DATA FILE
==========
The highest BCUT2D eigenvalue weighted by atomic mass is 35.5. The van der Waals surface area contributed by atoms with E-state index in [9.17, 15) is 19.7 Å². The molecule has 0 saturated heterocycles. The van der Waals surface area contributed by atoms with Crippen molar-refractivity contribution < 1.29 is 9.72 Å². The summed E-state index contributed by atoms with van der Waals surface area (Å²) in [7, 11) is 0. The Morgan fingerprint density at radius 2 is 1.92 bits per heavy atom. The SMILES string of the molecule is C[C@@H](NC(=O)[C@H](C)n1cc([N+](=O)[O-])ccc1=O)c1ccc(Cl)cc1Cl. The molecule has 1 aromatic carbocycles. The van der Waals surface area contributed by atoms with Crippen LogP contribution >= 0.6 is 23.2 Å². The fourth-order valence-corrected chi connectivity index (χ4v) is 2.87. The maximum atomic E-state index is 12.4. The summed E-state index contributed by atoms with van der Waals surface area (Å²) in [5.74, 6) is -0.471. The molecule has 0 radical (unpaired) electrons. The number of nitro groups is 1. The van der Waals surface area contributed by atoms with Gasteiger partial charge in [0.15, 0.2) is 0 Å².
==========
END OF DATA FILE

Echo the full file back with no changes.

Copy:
The highest BCUT2D eigenvalue weighted by atomic mass is 35.5. The van der Waals surface area contributed by atoms with E-state index in [9.17, 15) is 19.7 Å². The molecule has 0 saturated heterocycles. The van der Waals surface area contributed by atoms with Crippen molar-refractivity contribution < 1.29 is 9.72 Å². The summed E-state index contributed by atoms with van der Waals surface area (Å²) in [7, 11) is 0. The Morgan fingerprint density at radius 2 is 1.92 bits per heavy atom. The SMILES string of the molecule is C[C@@H](NC(=O)[C@H](C)n1cc([N+](=O)[O-])ccc1=O)c1ccc(Cl)cc1Cl. The molecule has 1 aromatic carbocycles. The van der Waals surface area contributed by atoms with Crippen LogP contribution >= 0.6 is 23.2 Å². The fourth-order valence-corrected chi connectivity index (χ4v) is 2.87. The maximum atomic E-state index is 12.4. The summed E-state index contributed by atoms with van der Waals surface area (Å²) in [5.74, 6) is -0.471. The molecule has 0 radical (unpaired) electrons. The number of nitro groups is 1. The van der Waals surface area contributed by atoms with Gasteiger partial charge in [0.15, 0.2) is 0 Å².